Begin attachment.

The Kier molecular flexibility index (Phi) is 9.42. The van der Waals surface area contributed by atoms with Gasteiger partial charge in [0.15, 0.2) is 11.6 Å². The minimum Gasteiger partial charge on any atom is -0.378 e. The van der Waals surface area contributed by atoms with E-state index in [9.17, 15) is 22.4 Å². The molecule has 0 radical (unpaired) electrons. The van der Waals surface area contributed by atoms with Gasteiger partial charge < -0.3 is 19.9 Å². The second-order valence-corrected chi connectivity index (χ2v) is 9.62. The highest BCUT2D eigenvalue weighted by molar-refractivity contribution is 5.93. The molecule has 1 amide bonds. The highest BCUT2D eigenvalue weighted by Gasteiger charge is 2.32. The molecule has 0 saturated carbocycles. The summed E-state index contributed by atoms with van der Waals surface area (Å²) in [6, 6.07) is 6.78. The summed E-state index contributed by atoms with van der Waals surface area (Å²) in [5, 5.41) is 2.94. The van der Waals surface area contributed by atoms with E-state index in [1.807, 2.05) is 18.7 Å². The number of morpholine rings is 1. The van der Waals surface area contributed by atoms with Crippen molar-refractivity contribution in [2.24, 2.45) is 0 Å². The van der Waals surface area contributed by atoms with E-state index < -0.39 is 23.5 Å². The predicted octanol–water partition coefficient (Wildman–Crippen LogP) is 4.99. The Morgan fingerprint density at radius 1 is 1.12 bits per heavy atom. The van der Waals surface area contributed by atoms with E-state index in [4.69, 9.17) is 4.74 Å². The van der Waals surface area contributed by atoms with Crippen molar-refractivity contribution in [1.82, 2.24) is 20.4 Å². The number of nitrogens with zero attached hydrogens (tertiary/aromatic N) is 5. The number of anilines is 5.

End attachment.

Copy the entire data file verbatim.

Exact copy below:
The Kier molecular flexibility index (Phi) is 9.42. The van der Waals surface area contributed by atoms with Gasteiger partial charge in [0.15, 0.2) is 11.6 Å². The minimum Gasteiger partial charge on any atom is -0.378 e. The van der Waals surface area contributed by atoms with E-state index in [9.17, 15) is 22.4 Å². The molecule has 0 radical (unpaired) electrons. The van der Waals surface area contributed by atoms with Gasteiger partial charge < -0.3 is 19.9 Å². The second-order valence-corrected chi connectivity index (χ2v) is 9.62. The highest BCUT2D eigenvalue weighted by molar-refractivity contribution is 5.93. The molecule has 1 amide bonds. The highest BCUT2D eigenvalue weighted by Gasteiger charge is 2.32. The molecule has 0 saturated carbocycles. The summed E-state index contributed by atoms with van der Waals surface area (Å²) in [6, 6.07) is 6.78. The summed E-state index contributed by atoms with van der Waals surface area (Å²) in [5, 5.41) is 2.94. The van der Waals surface area contributed by atoms with E-state index in [1.807, 2.05) is 18.7 Å². The number of morpholine rings is 1. The van der Waals surface area contributed by atoms with Crippen molar-refractivity contribution in [2.24, 2.45) is 0 Å². The van der Waals surface area contributed by atoms with E-state index < -0.39 is 23.5 Å². The predicted octanol–water partition coefficient (Wildman–Crippen LogP) is 4.99. The Morgan fingerprint density at radius 1 is 1.12 bits per heavy atom. The van der Waals surface area contributed by atoms with E-state index in [4.69, 9.17) is 4.74 Å². The van der Waals surface area contributed by atoms with Crippen molar-refractivity contribution in [1.82, 2.24) is 20.4 Å². The number of nitrogens with zero attached hydrogens (tertiary/aromatic N) is 5. The number of anilines is 5.